Police warn online daters
Photo Credit: Shutterstock

Police Caution Online Daters About Romance Scammers Posing as Celebrities

Nottinghamshire Police have issued a warning to individuals engaged in online dating, highlighting the risks associated with fake celebrity profiles. This advisory comes in the wake of a distressing incident where a woman lost approximately £5,000 to a romance fraudster who posed as TV chef James Martin.

The police force disclosed that this type of scam is part of a concerning trend where fraudsters assume the identities of celebrities on dating platforms to entice unsuspecting fans. Reports of romance fraud have seen a significant rise in recent years, but the true scale of the issue remains obscured as many victims are reluctant to come forward.

Nottinghamshire Police revealed that they received 12 reports of such cases in the last month, with an additional 11 cases reported in August. Notably, three of these cases involved celebrity impersonators who created bogus profiles to “catfish” their victims into parting with their money.

In one distressing instance, the woman who fell victim to the James Martin impersonator initially ignored three Facebook messages before succumbing to the scammer’s convincing portrayal of the ITV star. Ultimately, the fraudster manipulated her into lending money, which was never returned.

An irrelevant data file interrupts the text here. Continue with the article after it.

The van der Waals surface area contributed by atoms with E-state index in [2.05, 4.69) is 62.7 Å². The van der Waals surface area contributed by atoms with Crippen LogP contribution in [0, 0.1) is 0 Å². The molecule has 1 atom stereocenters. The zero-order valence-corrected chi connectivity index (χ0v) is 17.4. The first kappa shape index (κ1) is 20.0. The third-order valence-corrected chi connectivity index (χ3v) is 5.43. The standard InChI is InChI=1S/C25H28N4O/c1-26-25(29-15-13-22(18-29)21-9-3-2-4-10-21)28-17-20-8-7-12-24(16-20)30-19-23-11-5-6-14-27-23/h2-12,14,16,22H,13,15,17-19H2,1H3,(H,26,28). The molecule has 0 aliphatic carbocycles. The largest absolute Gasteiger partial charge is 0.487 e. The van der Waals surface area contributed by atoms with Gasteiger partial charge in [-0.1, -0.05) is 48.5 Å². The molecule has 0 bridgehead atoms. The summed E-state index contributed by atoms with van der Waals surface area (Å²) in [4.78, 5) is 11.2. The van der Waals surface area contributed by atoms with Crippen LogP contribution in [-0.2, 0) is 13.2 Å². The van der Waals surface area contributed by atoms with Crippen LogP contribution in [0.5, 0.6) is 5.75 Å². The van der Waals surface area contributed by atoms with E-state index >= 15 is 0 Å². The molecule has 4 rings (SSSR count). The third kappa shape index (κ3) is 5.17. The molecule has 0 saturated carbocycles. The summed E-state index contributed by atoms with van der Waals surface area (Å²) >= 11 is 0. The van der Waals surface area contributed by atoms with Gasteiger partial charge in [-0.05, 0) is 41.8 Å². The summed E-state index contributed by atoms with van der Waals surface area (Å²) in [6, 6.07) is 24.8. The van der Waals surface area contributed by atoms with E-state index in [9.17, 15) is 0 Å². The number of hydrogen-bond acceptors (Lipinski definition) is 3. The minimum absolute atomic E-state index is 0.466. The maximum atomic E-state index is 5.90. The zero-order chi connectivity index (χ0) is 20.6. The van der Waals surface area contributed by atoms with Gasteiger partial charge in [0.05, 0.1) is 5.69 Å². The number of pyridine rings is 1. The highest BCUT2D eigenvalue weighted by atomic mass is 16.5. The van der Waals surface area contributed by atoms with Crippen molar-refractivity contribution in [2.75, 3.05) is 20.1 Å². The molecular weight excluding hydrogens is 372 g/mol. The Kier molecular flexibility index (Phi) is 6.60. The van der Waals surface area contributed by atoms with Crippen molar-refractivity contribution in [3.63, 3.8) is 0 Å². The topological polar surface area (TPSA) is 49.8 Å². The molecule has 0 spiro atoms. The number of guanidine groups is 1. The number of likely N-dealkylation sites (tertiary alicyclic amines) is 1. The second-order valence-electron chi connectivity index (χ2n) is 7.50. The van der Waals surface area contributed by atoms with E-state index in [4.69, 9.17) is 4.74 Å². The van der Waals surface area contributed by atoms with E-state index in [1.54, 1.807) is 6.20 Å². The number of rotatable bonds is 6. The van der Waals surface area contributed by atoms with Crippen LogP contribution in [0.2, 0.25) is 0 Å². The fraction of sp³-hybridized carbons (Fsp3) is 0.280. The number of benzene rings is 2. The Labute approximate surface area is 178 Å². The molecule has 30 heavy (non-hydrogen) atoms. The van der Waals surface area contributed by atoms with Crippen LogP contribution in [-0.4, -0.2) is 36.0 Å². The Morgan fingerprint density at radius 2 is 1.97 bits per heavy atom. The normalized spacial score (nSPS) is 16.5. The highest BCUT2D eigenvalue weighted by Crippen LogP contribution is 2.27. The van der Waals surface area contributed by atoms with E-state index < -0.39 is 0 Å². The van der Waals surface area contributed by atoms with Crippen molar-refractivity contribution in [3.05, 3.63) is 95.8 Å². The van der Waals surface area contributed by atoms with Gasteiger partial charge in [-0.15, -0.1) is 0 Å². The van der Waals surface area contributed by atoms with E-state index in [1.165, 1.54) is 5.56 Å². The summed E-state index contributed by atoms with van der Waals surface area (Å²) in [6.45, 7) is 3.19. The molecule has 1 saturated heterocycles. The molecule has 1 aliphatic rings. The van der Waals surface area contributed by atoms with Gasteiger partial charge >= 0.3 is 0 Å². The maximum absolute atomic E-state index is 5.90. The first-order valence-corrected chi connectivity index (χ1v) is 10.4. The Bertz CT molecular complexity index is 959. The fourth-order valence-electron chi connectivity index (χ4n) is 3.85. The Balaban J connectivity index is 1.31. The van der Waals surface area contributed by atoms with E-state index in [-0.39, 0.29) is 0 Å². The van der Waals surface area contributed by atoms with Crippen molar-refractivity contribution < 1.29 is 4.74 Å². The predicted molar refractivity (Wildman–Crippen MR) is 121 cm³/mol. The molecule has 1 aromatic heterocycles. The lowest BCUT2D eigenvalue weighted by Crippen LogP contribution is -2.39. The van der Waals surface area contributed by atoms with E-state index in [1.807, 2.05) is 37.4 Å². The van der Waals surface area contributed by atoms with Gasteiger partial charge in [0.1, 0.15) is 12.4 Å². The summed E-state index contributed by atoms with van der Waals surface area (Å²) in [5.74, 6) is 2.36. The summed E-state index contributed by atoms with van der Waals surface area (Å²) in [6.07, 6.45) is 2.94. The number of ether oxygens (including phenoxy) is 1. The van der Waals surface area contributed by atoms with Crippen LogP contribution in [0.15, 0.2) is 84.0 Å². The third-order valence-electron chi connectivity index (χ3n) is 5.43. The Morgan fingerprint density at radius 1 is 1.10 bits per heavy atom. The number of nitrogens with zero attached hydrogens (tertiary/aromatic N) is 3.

Another case involved a vulnerable woman who, after believing she had been conversing with Il Divo singer Urs Buhler for two months, was persuaded to purchase and transfer Steam Gift Cards.

In a third scenario, a woman was deceived into sending explicit images to a romance fraudster whom she believed to be Take That frontman Gary Barlow. The scammer then threatened to share these images, originally sent via TikTok, with her friends and family.

Detective Sergeant Tara Clapperton, from the force’s fraud prevention team, explained that scammers typically target their victims on dating apps or social media. However, they often steer the conversation to other platforms such as WhatsApp. These imposters frequently claim to reside or work abroad as an excuse for not meeting in person. They also avoid turning on their cameras during calls.

Over time, these scammers weave elaborate stories about family issues, legal problems, business woes, or medical bills, gradually convincing victims to send increasing sums of money.

Clapperton urged caution when communicating with others online and offered advice to avoid falling victim to romance fraud. She emphasized the importance of remaining vigilant and never sending money to individuals who never met in person, regardless of the reasons or amounts discussed. Seeking input from real-life friends or family members can help assess the legitimacy of online relationships.

Related posts

Socialist Barbie Update: AOC Says Biden’s Massive $2.5 Trillion Infrastructure Plan ‘Needs to Be Waaay Bigger

Amelia Dimoldenberg

R.I.P. 16-year-old Involved In Horrific Crash After Hiding Stolen Bike From Parents

Mason Evans

Women experienced high rates of mental health problems early in COVID-19 pandemic

Amelia Dimoldenberg